[QUOTE=Ayla2010;1055918]I feed sardines to my cats occasionally, not sure i could make myself eat them. May try someday though.[/QUOTE]
Your cat should at least be very healthy then, right now I am eating a spicy chicken soup made on broth, sardines, spinach, garlic, chili, oregano, lime and of course chicken. Delicious...
our pets should be very healthy, they also eat raw meat. Dogs eat raw meaty bones, with some of our leftovers occasionally. No chemicals/vaccines etc either.
I might try a soup like that, sounds not too bad.
I gave up canned tuna when I went primal - actually as I was transitioning into it. I used to eat it as a cheap source of protein - I didn't know from 03/06. By the time I went from the soy contained national brands to the bpa-free lower mercury brands, I watched that cheap source go from about $1.10 a can to about $2.35 a can (5 oz cans). Considering that most (all?) canned tuna is cooked before processing, and even the stuff packed in oil is suspect since most imported olive oil in this country is suspect, I just added it to my processed food list and forgot about it.
For me it almost always comes down to this: if most Americans eat it on a regular basis, big food has turned it into garbage.
It's easy enough to google the fish with the highest 03 levels, but pretty much wild salmon, sardines, and mackeral are always on the list. Albacore tuna is nice and fatty, but again, in a can, in my mind has pretty much been cooked to death.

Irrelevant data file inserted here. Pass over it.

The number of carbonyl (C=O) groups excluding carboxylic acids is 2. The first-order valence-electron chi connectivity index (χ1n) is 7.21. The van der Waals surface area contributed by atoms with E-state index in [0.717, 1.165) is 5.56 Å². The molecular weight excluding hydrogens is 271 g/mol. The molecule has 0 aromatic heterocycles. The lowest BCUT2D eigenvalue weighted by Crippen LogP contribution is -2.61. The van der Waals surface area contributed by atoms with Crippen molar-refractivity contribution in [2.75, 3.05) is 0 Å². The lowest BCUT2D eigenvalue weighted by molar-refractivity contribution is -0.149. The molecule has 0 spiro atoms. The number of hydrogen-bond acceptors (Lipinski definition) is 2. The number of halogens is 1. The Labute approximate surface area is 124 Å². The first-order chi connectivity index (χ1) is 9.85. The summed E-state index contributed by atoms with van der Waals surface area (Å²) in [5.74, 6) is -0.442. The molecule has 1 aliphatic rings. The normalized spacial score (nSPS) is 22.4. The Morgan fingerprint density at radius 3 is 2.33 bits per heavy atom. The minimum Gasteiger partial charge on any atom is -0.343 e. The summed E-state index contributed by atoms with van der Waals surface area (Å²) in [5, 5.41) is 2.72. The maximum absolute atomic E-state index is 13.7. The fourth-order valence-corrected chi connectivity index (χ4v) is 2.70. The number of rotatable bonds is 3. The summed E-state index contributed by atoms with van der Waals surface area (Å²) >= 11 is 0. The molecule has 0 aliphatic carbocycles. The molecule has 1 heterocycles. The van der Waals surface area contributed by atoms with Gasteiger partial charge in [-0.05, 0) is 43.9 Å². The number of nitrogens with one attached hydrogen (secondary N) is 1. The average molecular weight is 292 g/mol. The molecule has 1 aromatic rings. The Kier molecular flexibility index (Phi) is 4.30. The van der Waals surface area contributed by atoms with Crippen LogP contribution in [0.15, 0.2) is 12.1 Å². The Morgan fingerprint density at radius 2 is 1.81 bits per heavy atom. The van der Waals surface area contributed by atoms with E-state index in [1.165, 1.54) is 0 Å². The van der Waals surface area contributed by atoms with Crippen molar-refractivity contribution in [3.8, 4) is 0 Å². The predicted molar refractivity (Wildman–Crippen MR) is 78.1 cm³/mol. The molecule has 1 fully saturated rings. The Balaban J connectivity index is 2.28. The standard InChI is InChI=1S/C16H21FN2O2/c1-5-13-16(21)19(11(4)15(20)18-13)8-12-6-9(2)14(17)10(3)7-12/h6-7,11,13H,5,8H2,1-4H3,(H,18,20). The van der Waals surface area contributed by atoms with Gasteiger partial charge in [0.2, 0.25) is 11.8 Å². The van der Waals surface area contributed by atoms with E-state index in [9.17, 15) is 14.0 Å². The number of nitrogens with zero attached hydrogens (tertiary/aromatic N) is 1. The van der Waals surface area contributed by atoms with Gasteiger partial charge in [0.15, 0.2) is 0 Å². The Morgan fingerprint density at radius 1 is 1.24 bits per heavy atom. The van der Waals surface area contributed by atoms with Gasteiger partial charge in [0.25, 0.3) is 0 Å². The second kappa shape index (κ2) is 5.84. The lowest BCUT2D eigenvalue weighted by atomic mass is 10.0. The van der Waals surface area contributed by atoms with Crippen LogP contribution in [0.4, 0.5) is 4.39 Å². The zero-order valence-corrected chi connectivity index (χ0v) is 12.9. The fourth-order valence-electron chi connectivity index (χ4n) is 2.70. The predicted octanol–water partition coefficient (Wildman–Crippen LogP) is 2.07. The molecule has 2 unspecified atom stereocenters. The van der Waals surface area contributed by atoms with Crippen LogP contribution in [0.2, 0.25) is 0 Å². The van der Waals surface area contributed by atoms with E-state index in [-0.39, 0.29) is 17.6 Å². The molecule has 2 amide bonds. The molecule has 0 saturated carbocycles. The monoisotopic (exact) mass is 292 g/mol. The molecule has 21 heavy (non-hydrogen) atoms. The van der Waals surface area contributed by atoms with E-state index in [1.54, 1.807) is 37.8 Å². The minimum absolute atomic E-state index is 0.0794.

Shell fish and a lot of white fish are great for protein and some B vitamins, but aren't very fatty. They do taste grand.
Even fresh tuna from an upscale market is suspect if you don't live close to the coast. I once asked a Market of Choice how often their "fresh sushi grade tuna" was delivered and the answer was twice a week. Ummm. Okay, that's better than canned, but on day three, it ain't fresh. A lower end grocery store had frozen tuna steaks (usually cleaned and frozen while still at sea), and those puppies smelled yummy when defrosted - just like the ocean.
The bottom line is that in the US, if you want healthy, wholesome food that hasn't been processed to death, you're going to have to work at it or pay through the nose. I hate it, but there it is.
If you have a local Asian Market, look at their fresh-frozen fish selection. Ours has mussles, oysters, clams, and some I don't recognize.
I have been meaning to check out those kinds of shops, ill look next time I am near one.
I think we are quite lucky here in Aus, so I should be grateful.
Tuna, toilet paper, butter, cream, and olive oil are the only things I buy at the supermarket. I shop and small farms for meat, eggs, fruit and veg
I think sources make a huge difference when you are choosing between what types of fish to buy. Fish can vary widely in o3/o6 content depending on where they are farmed as well as other fish variety. I think a major factor when deciding which types of fish to consume especially if you are concerned with mercury is the ratio of mercury to selenium. Most fish except the predatory ones have a positive selenium ratio which helps shield you from the mercury contamination. Here is a link to a free podcast done by Chris Kresser with Dr. Ralston a specialist in the field of fish and mercury toxicity just done a few months ago.
[url=http://chriskresser.com/the-truth-about-toxic-mercury-in-fish]The Truth About Toxic Mercury in Fish[/url]